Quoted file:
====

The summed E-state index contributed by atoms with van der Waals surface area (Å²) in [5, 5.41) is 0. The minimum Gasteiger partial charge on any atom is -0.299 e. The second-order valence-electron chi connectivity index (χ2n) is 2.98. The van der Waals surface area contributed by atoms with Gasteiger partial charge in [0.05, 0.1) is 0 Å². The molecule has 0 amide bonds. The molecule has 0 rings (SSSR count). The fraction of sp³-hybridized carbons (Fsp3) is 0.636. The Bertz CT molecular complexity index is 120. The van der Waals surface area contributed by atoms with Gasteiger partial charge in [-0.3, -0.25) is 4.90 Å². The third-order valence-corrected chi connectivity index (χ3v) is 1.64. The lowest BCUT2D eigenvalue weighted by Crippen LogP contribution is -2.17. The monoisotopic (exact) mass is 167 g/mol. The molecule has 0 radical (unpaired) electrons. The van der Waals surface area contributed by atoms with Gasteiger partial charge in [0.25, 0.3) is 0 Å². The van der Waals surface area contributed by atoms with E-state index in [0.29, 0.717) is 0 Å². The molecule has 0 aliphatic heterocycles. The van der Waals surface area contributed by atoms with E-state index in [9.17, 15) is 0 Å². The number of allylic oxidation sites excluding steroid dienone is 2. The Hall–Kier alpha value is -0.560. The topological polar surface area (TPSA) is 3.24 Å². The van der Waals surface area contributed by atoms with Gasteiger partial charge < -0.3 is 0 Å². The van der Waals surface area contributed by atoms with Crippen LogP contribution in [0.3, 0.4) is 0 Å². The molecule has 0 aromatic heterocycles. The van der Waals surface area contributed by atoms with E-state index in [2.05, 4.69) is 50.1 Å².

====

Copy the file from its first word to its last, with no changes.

The summed E-state index contributed by atoms with van der Waals surface area (Å²) in [5, 5.41) is 0. The minimum Gasteiger partial charge on any atom is -0.299 e. The second-order valence-electron chi connectivity index (χ2n) is 2.98. The van der Waals surface area contributed by atoms with Gasteiger partial charge in [0.05, 0.1) is 0 Å². The molecule has 0 amide bonds. The molecule has 0 rings (SSSR count). The fraction of sp³-hybridized carbons (Fsp3) is 0.636. The Bertz CT molecular complexity index is 120. The van der Waals surface area contributed by atoms with Gasteiger partial charge in [-0.3, -0.25) is 4.90 Å². The third-order valence-corrected chi connectivity index (χ3v) is 1.64. The lowest BCUT2D eigenvalue weighted by Crippen LogP contribution is -2.17. The monoisotopic (exact) mass is 167 g/mol. The molecule has 0 radical (unpaired) electrons. The van der Waals surface area contributed by atoms with Gasteiger partial charge in [0.25, 0.3) is 0 Å². The van der Waals surface area contributed by atoms with E-state index in [0.29, 0.717) is 0 Å². The molecule has 0 aliphatic heterocycles. The van der Waals surface area contributed by atoms with E-state index in [9.17, 15) is 0 Å². The number of allylic oxidation sites excluding steroid dienone is 2. The Hall–Kier alpha value is -0.560. The topological polar surface area (TPSA) is 3.24 Å². The van der Waals surface area contributed by atoms with Gasteiger partial charge < -0.3 is 0 Å². The van der Waals surface area contributed by atoms with Crippen LogP contribution in [0.3, 0.4) is 0 Å². The molecule has 0 aromatic heterocycles. The van der Waals surface area contributed by atoms with E-state index in [2.05, 4.69) is 50.1 Å².